The problem for the Met Office is to explain why the rate of increase in global temperatures has declined in recent years while concentrations of carbon dioxide in the atmosphere have continued to accelerate. Sceptics claim that this shows there is not a strong link between the two, whereas climate scientists insist that rising carbon dioxide concentrations are largely responsible for the rise in global temperatures.

Professor Stephen Belcher, head of the Met Office Hadley Centre, said that a pause in the rate of increase in global temperatures lasting this long is unusual but not exceptional, with similar pauses of about 10 years expected on average twice every century.

The most likely explanation for the current pause is that excess heat trapped by carbon dioxide in the atmosphere is being transferred from the atmosphere to the oceans where it is being transported down to deeper layers that cannot be monitored by satellites, Professor Belcher said.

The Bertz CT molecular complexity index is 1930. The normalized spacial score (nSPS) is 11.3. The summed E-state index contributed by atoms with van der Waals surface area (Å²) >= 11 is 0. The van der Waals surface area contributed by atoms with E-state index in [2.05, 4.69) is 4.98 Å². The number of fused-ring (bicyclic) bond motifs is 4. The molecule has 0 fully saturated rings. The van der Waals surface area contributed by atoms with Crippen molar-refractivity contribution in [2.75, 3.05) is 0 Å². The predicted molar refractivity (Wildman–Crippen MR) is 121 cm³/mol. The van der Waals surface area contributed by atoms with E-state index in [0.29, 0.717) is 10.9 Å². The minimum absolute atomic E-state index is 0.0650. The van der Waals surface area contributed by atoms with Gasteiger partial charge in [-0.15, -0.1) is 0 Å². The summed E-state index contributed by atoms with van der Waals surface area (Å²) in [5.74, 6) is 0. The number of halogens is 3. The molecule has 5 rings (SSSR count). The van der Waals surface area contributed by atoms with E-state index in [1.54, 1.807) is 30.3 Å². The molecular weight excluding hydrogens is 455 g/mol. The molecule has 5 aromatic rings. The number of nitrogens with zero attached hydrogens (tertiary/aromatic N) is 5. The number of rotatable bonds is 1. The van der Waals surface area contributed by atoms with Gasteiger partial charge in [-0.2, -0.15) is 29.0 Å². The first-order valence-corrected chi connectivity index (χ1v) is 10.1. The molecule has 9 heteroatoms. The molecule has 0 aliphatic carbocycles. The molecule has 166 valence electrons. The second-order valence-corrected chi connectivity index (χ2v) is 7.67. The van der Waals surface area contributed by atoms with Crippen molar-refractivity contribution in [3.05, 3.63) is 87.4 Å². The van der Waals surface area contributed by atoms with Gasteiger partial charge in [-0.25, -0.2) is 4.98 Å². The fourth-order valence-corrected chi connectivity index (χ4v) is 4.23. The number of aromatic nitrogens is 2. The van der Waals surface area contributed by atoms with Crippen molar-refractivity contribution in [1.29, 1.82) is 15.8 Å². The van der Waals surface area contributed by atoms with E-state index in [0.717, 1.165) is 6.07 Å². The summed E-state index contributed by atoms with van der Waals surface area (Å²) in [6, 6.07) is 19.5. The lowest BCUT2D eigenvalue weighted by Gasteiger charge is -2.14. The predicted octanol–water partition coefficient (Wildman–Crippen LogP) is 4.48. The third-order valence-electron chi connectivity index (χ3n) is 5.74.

“It looks like the Earth is continuing to accumulate energy but it looks like it is being re-arranged and hidden from view,” he said.

However, measurements from hundreds of ocean floats released over the last decade, which descend and drift to depths of up to 2,000 metres, show that huge amounts of heat from the sea surface is now being transferred to the deep ocean, with unknown consequences for the environment, the scientists said.

“In summary, observations of ocean heat content and of sea-level rise suggest that the Earth system has continued to absorb heat energy over the past 15 years, and that this additional heat has been absorbed in the ocean,” says the Met Office report.

The pause, however, is unlikely to change the predictions over the future course of global warming. Temperature increases expected by 2015 will only be delayed by a further five or ten years, the scientists said. Average surface temperatures are still on course to increase by 2C this century, with further rises expected by the end of the century if nothing is done to curb carbon dioxide emissions, they said.